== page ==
YouthBuild AmeriCorps: A Path Out of Poverty

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Economic Opportunity
Dorothy Stoneman

Since 1994, over 23,000 YouthBuild AmeriCorps members have served their communities by building over 5,000 units of affordable housing for homeless and low income families in over 150 urban and rural communities.  They gutted and rehabbed abandoned buildings that were blights on their neighborhoods, and built whole blocks of new affordable homes.  

What is unique about YouthBuild AmeriCorps is that all the members are young people who were born in low-income families living in impoverished communities.   Due to a variety of circumstances, they had left high school without a diploma.   They were yearning for a pathway out of poverty, into responsible adulthood, but such opportunities are rare for low-income young people with no diploma and no work experience.   

YouthBuild AmeriCorps members and Corporation for National and Community Service staff work on a wall frame during an event marking the 30th anniversary of YouthBuild on the National Mall in Washington, DC, on March 17, 2009. (Corporation for National and Community Service photo)

YouthBuild AmeriCorps welcomes them into a transformational life experience in which they rebuild their communities and their lives.  Members spend 50 percent of their time in classrooms working toward their high school equivalency diploma, and 50 percent learning job skills by building affordable housing.   Through their service building housing they earn Segal AmeriCorps Education Awards.  Thus, when they have finished YouthBuild AmeriCorps, they are ready for college and/or a job in construction, and they have a scholarship that enables them to walk confidently through that door.

At the outset, all of them were unemployed, few of them expected to earn their diploma, and none of them expected to go to college.  But after a year in YouthBuild AmeriCorps, they are reconnected to education and employment and have embraced the ethic of service through the deep satisfaction they experienced by helping others through building homes for homeless and low-income neighbors.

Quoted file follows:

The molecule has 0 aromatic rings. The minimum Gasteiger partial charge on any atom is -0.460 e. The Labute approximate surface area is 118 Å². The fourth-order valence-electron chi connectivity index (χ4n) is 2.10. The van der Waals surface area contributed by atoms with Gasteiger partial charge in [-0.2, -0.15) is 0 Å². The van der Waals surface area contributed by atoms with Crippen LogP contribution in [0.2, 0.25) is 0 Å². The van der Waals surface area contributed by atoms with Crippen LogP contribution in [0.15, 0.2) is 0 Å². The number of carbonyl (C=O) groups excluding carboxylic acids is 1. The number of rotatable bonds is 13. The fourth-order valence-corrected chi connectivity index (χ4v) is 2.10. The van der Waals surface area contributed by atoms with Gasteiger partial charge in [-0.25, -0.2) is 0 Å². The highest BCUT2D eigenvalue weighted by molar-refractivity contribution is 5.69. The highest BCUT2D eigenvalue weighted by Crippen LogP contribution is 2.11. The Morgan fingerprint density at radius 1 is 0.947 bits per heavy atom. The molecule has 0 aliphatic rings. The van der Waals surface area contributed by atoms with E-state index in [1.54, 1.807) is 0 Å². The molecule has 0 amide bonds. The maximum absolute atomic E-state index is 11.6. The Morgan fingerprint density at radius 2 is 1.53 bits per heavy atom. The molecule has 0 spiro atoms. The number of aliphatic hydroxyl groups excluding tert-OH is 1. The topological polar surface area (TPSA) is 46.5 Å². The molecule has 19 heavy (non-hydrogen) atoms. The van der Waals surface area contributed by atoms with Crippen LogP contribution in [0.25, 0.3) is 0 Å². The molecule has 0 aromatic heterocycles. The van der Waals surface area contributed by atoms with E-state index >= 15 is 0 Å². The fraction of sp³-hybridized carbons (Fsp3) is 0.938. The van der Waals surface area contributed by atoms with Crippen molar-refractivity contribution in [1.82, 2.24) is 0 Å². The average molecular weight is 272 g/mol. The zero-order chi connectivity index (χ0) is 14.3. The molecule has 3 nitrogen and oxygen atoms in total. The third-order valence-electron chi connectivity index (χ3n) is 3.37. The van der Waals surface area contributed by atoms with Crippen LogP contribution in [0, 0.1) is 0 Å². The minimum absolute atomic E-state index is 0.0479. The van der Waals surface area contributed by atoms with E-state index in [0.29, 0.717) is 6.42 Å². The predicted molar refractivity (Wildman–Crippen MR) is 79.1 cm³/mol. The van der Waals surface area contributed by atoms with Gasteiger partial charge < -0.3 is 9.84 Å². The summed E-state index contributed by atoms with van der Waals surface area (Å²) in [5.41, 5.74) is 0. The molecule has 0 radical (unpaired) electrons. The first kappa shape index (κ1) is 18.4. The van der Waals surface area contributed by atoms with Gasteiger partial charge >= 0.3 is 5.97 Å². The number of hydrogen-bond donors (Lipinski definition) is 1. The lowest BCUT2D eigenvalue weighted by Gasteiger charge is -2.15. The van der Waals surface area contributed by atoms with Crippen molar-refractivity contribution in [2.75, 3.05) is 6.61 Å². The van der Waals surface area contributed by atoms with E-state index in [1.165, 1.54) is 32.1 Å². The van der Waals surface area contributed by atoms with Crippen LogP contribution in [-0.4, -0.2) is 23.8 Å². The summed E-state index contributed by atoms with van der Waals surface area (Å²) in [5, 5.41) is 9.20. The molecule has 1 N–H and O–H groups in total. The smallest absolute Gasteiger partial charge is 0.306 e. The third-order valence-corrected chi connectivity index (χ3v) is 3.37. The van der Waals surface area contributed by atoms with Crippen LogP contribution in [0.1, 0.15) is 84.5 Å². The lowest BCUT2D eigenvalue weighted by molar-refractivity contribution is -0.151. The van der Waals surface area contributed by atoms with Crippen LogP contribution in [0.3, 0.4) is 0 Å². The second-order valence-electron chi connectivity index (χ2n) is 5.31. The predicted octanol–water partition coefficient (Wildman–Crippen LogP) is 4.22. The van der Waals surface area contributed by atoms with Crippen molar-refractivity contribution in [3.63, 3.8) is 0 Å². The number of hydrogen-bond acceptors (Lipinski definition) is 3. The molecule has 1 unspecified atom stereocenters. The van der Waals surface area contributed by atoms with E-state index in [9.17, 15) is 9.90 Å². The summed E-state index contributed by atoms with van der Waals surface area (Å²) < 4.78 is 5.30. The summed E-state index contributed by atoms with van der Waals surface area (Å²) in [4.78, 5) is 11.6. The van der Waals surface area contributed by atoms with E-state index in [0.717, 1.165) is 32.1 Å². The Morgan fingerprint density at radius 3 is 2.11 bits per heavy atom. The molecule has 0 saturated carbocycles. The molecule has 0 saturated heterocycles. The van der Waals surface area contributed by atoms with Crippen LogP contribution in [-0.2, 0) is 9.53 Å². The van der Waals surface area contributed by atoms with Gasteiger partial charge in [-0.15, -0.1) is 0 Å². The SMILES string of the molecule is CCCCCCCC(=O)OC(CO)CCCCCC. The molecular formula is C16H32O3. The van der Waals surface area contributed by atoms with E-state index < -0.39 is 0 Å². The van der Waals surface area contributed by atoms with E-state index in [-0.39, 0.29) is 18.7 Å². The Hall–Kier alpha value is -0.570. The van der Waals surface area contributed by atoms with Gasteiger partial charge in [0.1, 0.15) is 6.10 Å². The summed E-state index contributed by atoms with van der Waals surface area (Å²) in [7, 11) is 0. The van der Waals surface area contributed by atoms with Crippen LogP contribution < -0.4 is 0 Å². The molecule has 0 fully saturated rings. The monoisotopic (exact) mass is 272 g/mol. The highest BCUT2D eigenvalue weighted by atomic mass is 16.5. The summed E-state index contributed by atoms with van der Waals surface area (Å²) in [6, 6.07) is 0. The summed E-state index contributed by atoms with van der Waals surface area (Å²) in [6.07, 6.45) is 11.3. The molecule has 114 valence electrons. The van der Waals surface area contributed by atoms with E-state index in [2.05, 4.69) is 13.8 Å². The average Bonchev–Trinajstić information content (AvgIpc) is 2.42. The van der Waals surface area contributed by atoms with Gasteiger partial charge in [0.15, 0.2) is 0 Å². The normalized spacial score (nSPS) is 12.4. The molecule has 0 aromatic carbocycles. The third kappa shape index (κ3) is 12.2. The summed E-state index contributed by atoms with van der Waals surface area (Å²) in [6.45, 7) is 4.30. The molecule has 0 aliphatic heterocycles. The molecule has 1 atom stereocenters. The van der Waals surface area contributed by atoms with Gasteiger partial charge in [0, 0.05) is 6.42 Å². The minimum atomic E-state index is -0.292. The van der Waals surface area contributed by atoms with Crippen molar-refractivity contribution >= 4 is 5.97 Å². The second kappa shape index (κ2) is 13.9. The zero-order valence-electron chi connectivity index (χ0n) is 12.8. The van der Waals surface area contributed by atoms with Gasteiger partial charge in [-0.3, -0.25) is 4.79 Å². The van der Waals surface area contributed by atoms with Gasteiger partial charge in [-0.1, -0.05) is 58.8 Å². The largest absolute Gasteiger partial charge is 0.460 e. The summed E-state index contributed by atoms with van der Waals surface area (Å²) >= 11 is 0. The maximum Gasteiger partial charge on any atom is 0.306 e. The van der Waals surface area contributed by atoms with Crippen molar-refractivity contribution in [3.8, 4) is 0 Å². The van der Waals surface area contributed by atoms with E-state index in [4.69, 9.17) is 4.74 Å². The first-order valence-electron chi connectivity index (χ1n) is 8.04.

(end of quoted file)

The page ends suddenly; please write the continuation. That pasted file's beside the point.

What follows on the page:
At the 2012 Aspen Ideas Festival, Xavier Jennings, a graduate of the YouthBuild AmeriCorps program in Denver, vividly described the difficulties of his life in public housing with his grandmother who was sick with heart disease and had lost her food stamps because she could no longer travel to renew them. 

Surrounded on the streets by opportunities to make money selling drugs, he entered the lifestyle, got in trouble with the law, and was expelled from school.  Nobody helped Xavier until a friend told him about YouthBuild AmeriCorps, where he could earn money building affordable housing in the neighborhood while earning his equivalency degree and preparing for college.  A way to earn money, a high school degree, and skills, sounded good. He joined.

He described a transformative moment that occurred in the first two weeks.  His team went to renovate the backyard of a senior citizen.  She didn’t welcome them warmly, and Xavier was sure their baggy pants caused her to stereotype them. 

YouthBuild Founder and CEO Dorothy Stoneman (right) smiles as First Lady Michelle Obama applauds during an event celebrating the program’s 30th anniversary on the National Mall in Washington, DC, on March 17, 2009. (Corporation for National and Community Service photo)But after they had restored her yard, she came out the back door with tears in her eyes, carrying a tray of cookies she had just made for them, thanking them from the bottom of her heart.  Xavier’s eyes also filled with tears, as he experienced for the first time appreciation and respect rather than blame and rejection, from the same woman who seemed to scorn them when they arrived. That moment triggered him to seize the opportunity to turn his life around, and become a person who helped others.  Now he is chairman of a national council designed to increase college opportunities for other YouthBuild AmeriCorps graduates.

This is a common experience for young people in YouthBuild AmeriCorps.  Making a difference for other people is a universally inspiring human experience that works miracles for young people who have been seen as the troublemakers in their neighborhoods.  “I used to be a hoodlum,” they say. “Now I am a hero.” 

In the words of Antoine Bennett, once an inmate, then a YouthBuild AmeriCorps member, now chairman of the homeowners association in Sandown, Baltimore, “I used to be a menace to my community.  Now I am a minister to it.”

Dorothy Stoneman is Founder and CEO, YouthBuild USA, Inc., which is the national support center for more than 265 YouthBuild programs in the USA and the sponsor of YouthBuild International. Stoneman began the first YouthBuild program in East Harlem in 1978.


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